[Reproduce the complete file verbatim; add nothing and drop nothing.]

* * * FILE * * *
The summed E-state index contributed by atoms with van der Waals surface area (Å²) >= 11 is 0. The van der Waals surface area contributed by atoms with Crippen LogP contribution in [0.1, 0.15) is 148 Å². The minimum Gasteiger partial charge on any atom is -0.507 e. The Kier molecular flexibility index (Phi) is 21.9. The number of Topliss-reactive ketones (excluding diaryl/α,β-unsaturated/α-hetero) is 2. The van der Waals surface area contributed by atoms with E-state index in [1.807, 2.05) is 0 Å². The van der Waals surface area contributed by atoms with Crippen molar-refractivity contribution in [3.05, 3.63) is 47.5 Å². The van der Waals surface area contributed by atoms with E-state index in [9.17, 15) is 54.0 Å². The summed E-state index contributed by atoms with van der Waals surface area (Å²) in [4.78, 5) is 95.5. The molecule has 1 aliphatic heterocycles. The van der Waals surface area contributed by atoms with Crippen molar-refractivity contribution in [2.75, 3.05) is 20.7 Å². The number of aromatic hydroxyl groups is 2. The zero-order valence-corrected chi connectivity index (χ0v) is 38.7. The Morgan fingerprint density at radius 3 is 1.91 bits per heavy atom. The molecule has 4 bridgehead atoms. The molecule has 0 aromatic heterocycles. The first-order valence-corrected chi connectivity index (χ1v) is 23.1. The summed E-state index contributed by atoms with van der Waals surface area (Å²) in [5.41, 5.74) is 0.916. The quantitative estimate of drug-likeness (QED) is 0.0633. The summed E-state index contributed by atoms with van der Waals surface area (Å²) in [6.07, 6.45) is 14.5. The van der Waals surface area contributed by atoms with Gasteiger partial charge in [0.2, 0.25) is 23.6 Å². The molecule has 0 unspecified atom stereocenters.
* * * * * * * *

The summed E-state index contributed by atoms with van der Waals surface area (Å²) >= 11 is 0. The van der Waals surface area contributed by atoms with Crippen LogP contribution in [0.1, 0.15) is 148 Å². The minimum Gasteiger partial charge on any atom is -0.507 e. The Kier molecular flexibility index (Phi) is 21.9. The number of Topliss-reactive ketones (excluding diaryl/α,β-unsaturated/α-hetero) is 2. The van der Waals surface area contributed by atoms with E-state index in [1.807, 2.05) is 0 Å². The van der Waals surface area contributed by atoms with Crippen molar-refractivity contribution in [3.05, 3.63) is 47.5 Å². The van der Waals surface area contributed by atoms with E-state index in [9.17, 15) is 54.0 Å². The summed E-state index contributed by atoms with van der Waals surface area (Å²) in [4.78, 5) is 95.5. The molecule has 1 aliphatic heterocycles. The van der Waals surface area contributed by atoms with Crippen molar-refractivity contribution in [2.75, 3.05) is 20.7 Å². The number of aromatic hydroxyl groups is 2. The zero-order valence-corrected chi connectivity index (χ0v) is 38.7. The Morgan fingerprint density at radius 3 is 1.91 bits per heavy atom. The molecule has 4 bridgehead atoms. The molecule has 0 aromatic heterocycles. The first-order valence-corrected chi connectivity index (χ1v) is 23.1. The summed E-state index contributed by atoms with van der Waals surface area (Å²) in [5.41, 5.74) is 0.916. The quantitative estimate of drug-likeness (QED) is 0.0633. The summed E-state index contributed by atoms with van der Waals surface area (Å²) in [6.07, 6.45) is 14.5. The van der Waals surface area contributed by atoms with Gasteiger partial charge in [0.2, 0.25) is 23.6 Å². The molecule has 0 unspecified atom stereocenters.